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Activists Work To Preserve And Pass On Indigenous Serrano Language

Two adults and two children at a rally, holding a sign that reads: "Stronger Together"
A family at a protest for Indigenous people's rights in downtown L.A.
(Sharon McNary
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The Serrano language, one of nearly 100 Indigenous languages once spoken in California, faced extinction after the last primary speaker died in 2002.

Listen: Why preserving Serrano is so important

Now some activists are working to preserve its legacy and pass it on to a new generation.

Courses teaching Serrano have been launched throughout the state, including at Cal State San Bernardino.

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Ernest Siva is an Elder and Cultural Historian with the Morongo Band of Mission Indians who also teaches Serrano.

Siva is the nephew of Dorothy Ramon, whose death in 2002 made Serrano dormant as a primary language. Shortly before her death, Ramon worked with a linguist and published a book of memoirs in both Serrano and English.

Then in 2003, Siva opened the Dorothy Ramon Learning Center in Banning in order to continue her work of preserving and disseminating Serrano language, music and culture despite their no longer being any fluent speakers.

Siva, who said he learned the language in his grandfather's household, said his great-grandfather always said shared language is essential element to holding a community together.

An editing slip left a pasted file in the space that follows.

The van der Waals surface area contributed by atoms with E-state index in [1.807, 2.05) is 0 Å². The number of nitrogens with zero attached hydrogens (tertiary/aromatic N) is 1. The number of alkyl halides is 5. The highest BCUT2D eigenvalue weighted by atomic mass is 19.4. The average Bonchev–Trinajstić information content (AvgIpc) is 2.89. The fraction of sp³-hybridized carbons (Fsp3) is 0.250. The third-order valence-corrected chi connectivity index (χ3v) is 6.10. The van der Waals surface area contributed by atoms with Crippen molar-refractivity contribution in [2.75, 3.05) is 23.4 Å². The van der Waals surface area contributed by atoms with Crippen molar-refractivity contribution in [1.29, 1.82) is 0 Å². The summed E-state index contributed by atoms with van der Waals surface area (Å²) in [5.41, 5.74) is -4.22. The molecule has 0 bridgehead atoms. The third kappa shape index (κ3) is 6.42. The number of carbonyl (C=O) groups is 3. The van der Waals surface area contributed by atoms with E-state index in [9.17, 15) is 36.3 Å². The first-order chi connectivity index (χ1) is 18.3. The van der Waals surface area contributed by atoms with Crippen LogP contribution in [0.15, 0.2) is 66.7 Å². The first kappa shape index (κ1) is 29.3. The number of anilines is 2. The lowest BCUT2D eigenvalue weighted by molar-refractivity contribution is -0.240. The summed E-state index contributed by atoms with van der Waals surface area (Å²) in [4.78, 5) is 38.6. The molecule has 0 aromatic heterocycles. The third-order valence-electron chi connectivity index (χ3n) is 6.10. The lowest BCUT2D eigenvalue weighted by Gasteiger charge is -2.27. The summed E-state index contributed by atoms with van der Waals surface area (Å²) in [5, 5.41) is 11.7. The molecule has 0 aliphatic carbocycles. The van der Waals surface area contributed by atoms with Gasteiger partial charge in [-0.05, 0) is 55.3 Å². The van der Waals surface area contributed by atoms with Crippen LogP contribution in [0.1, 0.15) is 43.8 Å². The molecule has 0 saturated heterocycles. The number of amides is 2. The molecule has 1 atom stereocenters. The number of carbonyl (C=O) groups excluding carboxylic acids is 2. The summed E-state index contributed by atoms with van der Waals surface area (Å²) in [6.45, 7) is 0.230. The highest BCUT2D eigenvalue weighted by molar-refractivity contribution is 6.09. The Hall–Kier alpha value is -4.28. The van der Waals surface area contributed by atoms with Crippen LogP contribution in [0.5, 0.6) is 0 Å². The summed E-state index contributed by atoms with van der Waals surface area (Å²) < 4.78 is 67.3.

"Never forget where you came from, and never forget your language," said Siva. "Otherwise your tribe will be lost. You'll be wandering and wondering."

Mark Araujo-Levinson, one of Siva's students, signed up even though he isn't California Indigenous.

Araujo-Levinson, who recently wrote about the importance of preserving Serrano in an op-ed in the L.A. Times, said he turned his attention to Serrano after first studying Navajo, the most commonly spoken Native American language in the United States.

"I was learning that for a couple of months and then eventually I came to ask myself, how come I've never heard of Indigenous California people in like public school and so on and so forth," he said.

"You know, long story short, I met with Mr. Siva in November of 2017 just to learn a couple of phrases," Araujo-Levinson said. "And that started off my journey and now going on five years of learning the language."

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"I always liked how [Serrano] sounded, and its history," said Araujo-Levinson. "It always fascinated me."

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